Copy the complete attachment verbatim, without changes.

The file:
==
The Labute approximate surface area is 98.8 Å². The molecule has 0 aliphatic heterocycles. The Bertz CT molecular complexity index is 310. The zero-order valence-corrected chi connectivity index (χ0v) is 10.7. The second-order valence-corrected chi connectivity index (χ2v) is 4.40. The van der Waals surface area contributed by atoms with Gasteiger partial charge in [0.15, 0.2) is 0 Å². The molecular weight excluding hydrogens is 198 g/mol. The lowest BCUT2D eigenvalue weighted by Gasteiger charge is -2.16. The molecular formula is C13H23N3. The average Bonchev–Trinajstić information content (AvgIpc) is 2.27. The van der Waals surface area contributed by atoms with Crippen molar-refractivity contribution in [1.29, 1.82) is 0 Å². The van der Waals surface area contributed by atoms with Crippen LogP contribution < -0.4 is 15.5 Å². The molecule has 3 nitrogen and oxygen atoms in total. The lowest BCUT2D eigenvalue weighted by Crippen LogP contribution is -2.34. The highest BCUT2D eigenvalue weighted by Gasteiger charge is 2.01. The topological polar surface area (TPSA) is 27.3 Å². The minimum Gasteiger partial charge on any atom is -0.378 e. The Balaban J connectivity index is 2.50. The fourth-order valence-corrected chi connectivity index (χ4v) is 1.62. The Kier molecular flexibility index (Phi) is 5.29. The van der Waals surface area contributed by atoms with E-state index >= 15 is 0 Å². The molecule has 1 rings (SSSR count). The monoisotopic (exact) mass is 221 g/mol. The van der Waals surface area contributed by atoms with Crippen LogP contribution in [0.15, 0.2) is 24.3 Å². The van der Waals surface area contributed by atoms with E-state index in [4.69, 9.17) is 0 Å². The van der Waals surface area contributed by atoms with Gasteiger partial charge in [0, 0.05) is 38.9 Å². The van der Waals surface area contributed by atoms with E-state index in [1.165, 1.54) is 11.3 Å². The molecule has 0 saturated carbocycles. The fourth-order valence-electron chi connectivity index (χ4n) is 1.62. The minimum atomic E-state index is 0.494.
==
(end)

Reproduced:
The Labute approximate surface area is 98.8 Å². The molecule has 0 aliphatic heterocycles. The Bertz CT molecular complexity index is 310. The zero-order valence-corrected chi connectivity index (χ0v) is 10.7. The second-order valence-corrected chi connectivity index (χ2v) is 4.40. The van der Waals surface area contributed by atoms with Gasteiger partial charge in [0.15, 0.2) is 0 Å². The molecular weight excluding hydrogens is 198 g/mol. The lowest BCUT2D eigenvalue weighted by Gasteiger charge is -2.16. The molecular formula is C13H23N3. The average Bonchev–Trinajstić information content (AvgIpc) is 2.27. The van der Waals surface area contributed by atoms with Crippen molar-refractivity contribution in [1.29, 1.82) is 0 Å². The van der Waals surface area contributed by atoms with Crippen LogP contribution < -0.4 is 15.5 Å². The molecule has 3 nitrogen and oxygen atoms in total. The lowest BCUT2D eigenvalue weighted by Crippen LogP contribution is -2.34. The highest BCUT2D eigenvalue weighted by Gasteiger charge is 2.01. The topological polar surface area (TPSA) is 27.3 Å². The minimum Gasteiger partial charge on any atom is -0.378 e. The Balaban J connectivity index is 2.50. The fourth-order valence-corrected chi connectivity index (χ4v) is 1.62. The Kier molecular flexibility index (Phi) is 5.29. The van der Waals surface area contributed by atoms with E-state index >= 15 is 0 Å². The molecule has 1 rings (SSSR count). The monoisotopic (exact) mass is 221 g/mol. The van der Waals surface area contributed by atoms with Crippen LogP contribution in [0.15, 0.2) is 24.3 Å². The van der Waals surface area contributed by atoms with E-state index in [4.69, 9.17) is 0 Å². The van der Waals surface area contributed by atoms with Gasteiger partial charge in [0, 0.05) is 38.9 Å². The van der Waals surface area contributed by atoms with E-state index in [1.165, 1.54) is 11.3 Å². The molecule has 0 saturated carbocycles. The fourth-order valence-electron chi connectivity index (χ4n) is 1.62. The minimum atomic E-state index is 0.494.